Redirecting stderr and stdout to syslog

Lincoln Yeoh lyeoh at pop.jaring.my
Wed Aug 6 03:44:04 CEST 2008


At 03:29 AM 8/6/2008, Matthew Woodcraft wrote:
>In article <mailman.1134.1217944475.922.python-list at python.org>,
>
> > How do I redirect ALL stderr stuff to syslog, even stderr from
> > external programs that don't explicitly change their own stderr?
>
>Sending messages to syslog involves more than writing to a file
>descriptor, so there's no way to make this happen without having some
>process read the external programs' output and send it to syslog (which
>is basically the 'logger' method that you said you didn't like).

I actually don't mind resorting to logger,  I just don't want to wrap 
the python program in a shell script.

Anyway the following appears to work, not sure if there are any 
gotchas (I'm new to this).

(a,b)=popen2.popen2('/bin/logger -t "test[%u]: STDERR"' % os.getpid())
os.dup2(b.fileno(),sys.stderr.fileno())
(a,b1)=popen2.popen2('/bin/logger -t "test[%u]: STDOUT"' % os.getpid())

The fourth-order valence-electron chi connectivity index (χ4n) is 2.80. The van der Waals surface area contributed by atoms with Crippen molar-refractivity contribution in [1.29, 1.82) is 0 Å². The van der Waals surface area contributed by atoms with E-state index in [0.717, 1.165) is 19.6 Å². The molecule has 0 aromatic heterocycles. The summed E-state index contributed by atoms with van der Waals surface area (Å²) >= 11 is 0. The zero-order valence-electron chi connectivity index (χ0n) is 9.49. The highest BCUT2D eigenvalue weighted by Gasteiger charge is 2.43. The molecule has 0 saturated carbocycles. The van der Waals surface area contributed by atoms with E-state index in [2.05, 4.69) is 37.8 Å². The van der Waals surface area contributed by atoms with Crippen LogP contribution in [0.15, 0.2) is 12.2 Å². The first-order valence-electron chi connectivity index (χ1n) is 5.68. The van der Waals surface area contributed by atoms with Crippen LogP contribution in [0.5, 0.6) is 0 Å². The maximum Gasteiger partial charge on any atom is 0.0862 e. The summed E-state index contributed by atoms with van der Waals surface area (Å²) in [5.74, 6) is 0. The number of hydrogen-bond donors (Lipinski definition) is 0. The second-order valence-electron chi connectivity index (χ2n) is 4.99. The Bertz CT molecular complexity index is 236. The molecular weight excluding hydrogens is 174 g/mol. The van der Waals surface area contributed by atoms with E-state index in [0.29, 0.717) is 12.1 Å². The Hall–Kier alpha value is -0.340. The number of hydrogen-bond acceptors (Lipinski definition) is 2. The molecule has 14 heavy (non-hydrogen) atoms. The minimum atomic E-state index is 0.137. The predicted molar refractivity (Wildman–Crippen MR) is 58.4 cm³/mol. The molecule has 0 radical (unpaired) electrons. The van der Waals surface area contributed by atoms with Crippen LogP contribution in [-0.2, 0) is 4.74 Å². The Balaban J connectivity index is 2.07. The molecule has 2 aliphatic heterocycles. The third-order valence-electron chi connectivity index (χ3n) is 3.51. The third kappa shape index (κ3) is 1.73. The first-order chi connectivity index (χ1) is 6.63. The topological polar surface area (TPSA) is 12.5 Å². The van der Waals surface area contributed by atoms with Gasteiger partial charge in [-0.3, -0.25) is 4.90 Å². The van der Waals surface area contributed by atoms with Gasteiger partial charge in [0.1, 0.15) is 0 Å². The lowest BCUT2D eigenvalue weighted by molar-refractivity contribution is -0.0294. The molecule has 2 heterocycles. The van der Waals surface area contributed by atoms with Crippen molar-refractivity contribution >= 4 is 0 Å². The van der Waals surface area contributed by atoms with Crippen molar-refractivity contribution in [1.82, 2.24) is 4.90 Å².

os.dup2(b1.fileno(),sys.stdout.fileno())

It seems subprocess is to be preferred over popen2. subprocess is 
more verbose for this.

With perl I normally do (close your eyes if you are allergic to perl :) ):

open(STDERR,"|/bin/logger -t \"${PROGNAME}[$$]: STDERR\"") or die 
"Error: Unable to redirect STDERR to logger!";
open(STDOUT,"|/bin/logger -t \"${PROGNAME}[$$]: STDOUT\"") or die 
"Error: Unable to redirect STDOUT to logger!";

>You'd do that with something like this (untested):
>
>     STDERR = 2
>     se = os.open("breakage.log", os.O_WRONLY|os.O_APPEND)
>     os.dup2(se, STDERR)
>     os.close(se)
>
>You can also use this breakage log for errors from your own program, if
>there are any cases where you think things might be too messed up for
>you to want to rely on your normal logging routines.

I've seen that but rejected it because it will not provide 
timestamps, and the logs end up in different places - some to syslog 
and some to this file.

Having the logs go to the same place also gives a hint on the order 
of events - it's not 100% in order of course, but usually good 
enough, and much better than not even knowing what hour each line occurred.

Regards,
Link.




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